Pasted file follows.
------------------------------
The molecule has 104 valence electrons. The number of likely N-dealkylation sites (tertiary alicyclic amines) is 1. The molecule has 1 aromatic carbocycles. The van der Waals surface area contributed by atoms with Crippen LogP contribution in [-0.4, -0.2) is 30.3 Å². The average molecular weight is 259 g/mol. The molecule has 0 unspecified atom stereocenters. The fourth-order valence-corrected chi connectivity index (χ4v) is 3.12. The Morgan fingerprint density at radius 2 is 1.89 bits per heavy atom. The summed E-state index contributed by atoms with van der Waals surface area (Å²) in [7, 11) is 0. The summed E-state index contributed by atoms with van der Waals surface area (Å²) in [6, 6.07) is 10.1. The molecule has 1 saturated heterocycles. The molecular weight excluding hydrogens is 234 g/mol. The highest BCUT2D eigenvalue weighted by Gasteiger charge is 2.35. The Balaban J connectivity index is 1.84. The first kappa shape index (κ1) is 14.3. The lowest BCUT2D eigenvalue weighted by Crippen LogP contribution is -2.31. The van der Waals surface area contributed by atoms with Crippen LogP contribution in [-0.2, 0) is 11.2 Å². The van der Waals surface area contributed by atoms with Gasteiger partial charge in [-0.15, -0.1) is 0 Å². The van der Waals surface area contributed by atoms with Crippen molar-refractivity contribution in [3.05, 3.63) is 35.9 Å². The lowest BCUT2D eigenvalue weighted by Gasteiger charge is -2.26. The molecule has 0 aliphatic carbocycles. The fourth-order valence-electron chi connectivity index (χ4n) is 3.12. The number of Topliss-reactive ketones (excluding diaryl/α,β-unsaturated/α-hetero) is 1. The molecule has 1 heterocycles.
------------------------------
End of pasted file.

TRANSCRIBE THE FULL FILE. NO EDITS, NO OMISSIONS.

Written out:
The molecule has 104 valence electrons. The number of likely N-dealkylation sites (tertiary alicyclic amines) is 1. The molecule has 1 aromatic carbocycles. The van der Waals surface area contributed by atoms with Crippen LogP contribution in [-0.4, -0.2) is 30.3 Å². The average molecular weight is 259 g/mol. The molecule has 0 unspecified atom stereocenters. The fourth-order valence-corrected chi connectivity index (χ4v) is 3.12. The Morgan fingerprint density at radius 2 is 1.89 bits per heavy atom. The summed E-state index contributed by atoms with van der Waals surface area (Å²) in [7, 11) is 0. The summed E-state index contributed by atoms with van der Waals surface area (Å²) in [6, 6.07) is 10.1. The molecule has 1 saturated heterocycles. The molecular weight excluding hydrogens is 234 g/mol. The highest BCUT2D eigenvalue weighted by Gasteiger charge is 2.35. The Balaban J connectivity index is 1.84. The first kappa shape index (κ1) is 14.3. The lowest BCUT2D eigenvalue weighted by Crippen LogP contribution is -2.31. The van der Waals surface area contributed by atoms with Crippen LogP contribution in [-0.2, 0) is 11.2 Å². The van der Waals surface area contributed by atoms with Gasteiger partial charge in [-0.15, -0.1) is 0 Å². The van der Waals surface area contributed by atoms with Crippen molar-refractivity contribution in [3.05, 3.63) is 35.9 Å². The lowest BCUT2D eigenvalue weighted by Gasteiger charge is -2.26. The molecule has 0 aliphatic carbocycles. The fourth-order valence-electron chi connectivity index (χ4n) is 3.12. The number of Topliss-reactive ketones (excluding diaryl/α,β-unsaturated/α-hetero) is 1. The molecule has 1 heterocycles.